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1977: Home Secretary jeered on picket line

Home Secretary Merlyn Rees has appealed for calm following two weeks of violent clashes outside the Grunwick film processing factory in north London.

Mr Rees was visiting the factory in Willesden where between 500 and 600 pickets were gathered at the two entrance gates watched over by a similar number of police.

Inside the factory, Managing Director George Ward has admitted for the first time that the refusal of local postal workers to accept outgoing mail from the company is beginning to bite.

The pickets have complained of police violence and antagonism and say they have been prevented from speaking to workers being driven into the plant by bus.

They are demanding recognition for their union, APEX - the Association of Professional, Executive, Clerical and Computer Staffs.

The protest began last August led by an Asian worker Jayaben Desai. Her son was claiming unfair dismissal from the factory and she had just walked out of her own job in a dispute with the management.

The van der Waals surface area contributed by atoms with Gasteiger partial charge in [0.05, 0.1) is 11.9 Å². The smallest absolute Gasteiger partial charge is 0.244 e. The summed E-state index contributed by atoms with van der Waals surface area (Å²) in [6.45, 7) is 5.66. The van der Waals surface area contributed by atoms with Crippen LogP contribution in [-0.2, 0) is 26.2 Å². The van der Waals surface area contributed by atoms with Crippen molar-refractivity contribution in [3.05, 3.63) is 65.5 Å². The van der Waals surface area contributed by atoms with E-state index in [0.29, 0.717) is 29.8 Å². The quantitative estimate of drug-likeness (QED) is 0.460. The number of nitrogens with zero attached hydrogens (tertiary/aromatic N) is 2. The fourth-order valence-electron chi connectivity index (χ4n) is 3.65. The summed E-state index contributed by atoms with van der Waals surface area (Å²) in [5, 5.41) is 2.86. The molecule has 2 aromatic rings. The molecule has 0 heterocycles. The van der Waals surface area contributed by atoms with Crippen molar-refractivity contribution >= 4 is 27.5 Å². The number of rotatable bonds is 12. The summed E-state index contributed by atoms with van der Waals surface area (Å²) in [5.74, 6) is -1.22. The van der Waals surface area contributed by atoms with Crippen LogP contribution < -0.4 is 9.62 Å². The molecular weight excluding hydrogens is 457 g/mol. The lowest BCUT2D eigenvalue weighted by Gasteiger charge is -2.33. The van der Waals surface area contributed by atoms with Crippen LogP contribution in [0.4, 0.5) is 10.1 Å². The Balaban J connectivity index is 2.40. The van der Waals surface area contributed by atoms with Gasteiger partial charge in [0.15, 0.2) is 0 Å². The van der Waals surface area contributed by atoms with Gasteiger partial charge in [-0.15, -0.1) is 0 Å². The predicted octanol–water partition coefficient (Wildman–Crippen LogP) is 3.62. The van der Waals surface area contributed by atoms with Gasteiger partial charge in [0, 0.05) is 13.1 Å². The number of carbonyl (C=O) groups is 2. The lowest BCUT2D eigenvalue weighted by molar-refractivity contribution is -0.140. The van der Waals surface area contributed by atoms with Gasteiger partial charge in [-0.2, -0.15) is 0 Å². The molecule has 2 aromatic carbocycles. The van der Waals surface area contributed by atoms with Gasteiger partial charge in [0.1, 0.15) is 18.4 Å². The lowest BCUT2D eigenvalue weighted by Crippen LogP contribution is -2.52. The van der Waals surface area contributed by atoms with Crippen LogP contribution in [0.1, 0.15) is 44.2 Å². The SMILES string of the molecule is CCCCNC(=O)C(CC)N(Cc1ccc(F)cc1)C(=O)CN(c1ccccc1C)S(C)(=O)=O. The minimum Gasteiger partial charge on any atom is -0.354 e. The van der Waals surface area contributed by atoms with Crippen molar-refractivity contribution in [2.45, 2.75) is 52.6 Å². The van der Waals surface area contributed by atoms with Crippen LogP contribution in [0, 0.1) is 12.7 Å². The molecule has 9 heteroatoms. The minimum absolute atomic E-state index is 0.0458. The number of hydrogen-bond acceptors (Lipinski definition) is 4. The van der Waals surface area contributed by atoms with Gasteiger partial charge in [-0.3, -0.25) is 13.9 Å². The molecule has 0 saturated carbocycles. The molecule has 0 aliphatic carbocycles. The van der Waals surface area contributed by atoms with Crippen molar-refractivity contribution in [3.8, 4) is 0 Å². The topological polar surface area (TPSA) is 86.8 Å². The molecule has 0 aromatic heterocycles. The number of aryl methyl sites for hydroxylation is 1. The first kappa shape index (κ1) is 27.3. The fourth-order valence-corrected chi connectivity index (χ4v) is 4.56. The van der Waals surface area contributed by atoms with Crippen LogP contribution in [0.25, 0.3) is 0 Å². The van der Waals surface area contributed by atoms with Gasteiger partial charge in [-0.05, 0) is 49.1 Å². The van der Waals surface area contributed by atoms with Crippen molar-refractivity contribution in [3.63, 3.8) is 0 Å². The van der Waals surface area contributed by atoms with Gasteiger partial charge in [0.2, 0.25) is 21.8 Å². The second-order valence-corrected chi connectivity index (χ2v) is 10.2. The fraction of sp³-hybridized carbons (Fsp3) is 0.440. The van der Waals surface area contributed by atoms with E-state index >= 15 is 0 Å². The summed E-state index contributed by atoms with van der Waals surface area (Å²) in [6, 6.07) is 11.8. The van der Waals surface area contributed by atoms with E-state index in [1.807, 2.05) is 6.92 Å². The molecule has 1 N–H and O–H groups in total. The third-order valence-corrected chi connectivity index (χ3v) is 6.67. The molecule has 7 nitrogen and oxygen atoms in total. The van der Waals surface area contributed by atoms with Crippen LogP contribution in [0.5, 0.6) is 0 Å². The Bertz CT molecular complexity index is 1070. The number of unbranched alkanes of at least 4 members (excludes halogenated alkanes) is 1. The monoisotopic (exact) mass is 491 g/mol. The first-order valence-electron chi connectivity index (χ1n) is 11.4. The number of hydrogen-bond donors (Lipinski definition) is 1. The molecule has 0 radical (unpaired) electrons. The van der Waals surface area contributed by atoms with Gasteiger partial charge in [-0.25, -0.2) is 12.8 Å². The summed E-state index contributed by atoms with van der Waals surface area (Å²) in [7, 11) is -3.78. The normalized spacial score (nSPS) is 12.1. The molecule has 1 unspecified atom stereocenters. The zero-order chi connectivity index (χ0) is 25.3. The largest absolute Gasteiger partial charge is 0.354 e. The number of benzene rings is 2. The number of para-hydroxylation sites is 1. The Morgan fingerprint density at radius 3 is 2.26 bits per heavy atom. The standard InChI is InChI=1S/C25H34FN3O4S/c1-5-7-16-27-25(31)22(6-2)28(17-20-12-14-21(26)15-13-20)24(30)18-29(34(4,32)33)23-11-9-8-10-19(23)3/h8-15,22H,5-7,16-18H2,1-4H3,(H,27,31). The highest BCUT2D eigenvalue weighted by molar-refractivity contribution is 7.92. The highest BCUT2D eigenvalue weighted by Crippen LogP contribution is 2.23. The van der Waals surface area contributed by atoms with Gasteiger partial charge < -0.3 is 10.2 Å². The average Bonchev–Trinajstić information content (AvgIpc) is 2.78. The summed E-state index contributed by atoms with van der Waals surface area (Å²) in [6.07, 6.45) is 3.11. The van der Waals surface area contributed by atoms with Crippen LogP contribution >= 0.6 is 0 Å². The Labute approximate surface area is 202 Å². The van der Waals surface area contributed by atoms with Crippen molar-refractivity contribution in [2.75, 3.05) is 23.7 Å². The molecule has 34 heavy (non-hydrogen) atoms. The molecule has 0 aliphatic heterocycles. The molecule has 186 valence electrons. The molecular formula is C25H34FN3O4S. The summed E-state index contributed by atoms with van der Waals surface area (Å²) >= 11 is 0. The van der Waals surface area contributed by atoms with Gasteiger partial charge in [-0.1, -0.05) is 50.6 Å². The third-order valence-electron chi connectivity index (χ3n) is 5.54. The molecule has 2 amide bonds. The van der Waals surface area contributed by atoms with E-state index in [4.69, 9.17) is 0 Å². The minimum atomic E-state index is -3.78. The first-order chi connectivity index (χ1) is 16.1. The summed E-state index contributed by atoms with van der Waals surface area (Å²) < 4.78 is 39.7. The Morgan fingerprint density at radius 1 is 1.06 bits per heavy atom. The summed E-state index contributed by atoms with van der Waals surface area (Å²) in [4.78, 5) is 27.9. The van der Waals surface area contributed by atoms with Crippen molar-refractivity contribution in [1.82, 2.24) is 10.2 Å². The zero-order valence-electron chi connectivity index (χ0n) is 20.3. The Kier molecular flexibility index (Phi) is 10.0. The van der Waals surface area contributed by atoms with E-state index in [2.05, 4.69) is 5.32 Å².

Mrs Desai took advice from Brent Trades Council, which encouraged her to fight for union recognition at the factory.

Mr Rees arrived at the main gate in Chapter Road to angry shouts of "police out" from the waiting crowd.

He insisted the heavy police presence was necessary.

"All the police want to do is provide the circumstances where this lady can talk to the people going in and if they don't want to listen, they have the right to go in. That's the law," he added.

Mr Rees said mediation was the only way forward.

Strike leaders have said they will reduce the pickets while talks take place between Mr Ward and Employment Secretary Albert Booth, but if common ground cannot be achieved, they will return to mass picketing.

In Context
The Grunwick dispute lasted for almost two years.

On a particularly brutal day in November 1977, when 8,000 people turned out to protest, 243 pickets were treated for injuries, 12 had broken bones and 113 were arrested.

Jayaben Desai and three other workers went on hunger strike.

The conciliation and arbitration service ACAS was eventually forced to withdraw from the dispute faced with lack of co-operation from the management.

The strikers called off the dispute on 14 July 1978. None of the 130 or so workers sacked during the strike was reinstated.

Trade union analysts say the strike was important in raising the profile of women and Asian workers. They also credit Grunwick with putting industrial action back on the map.


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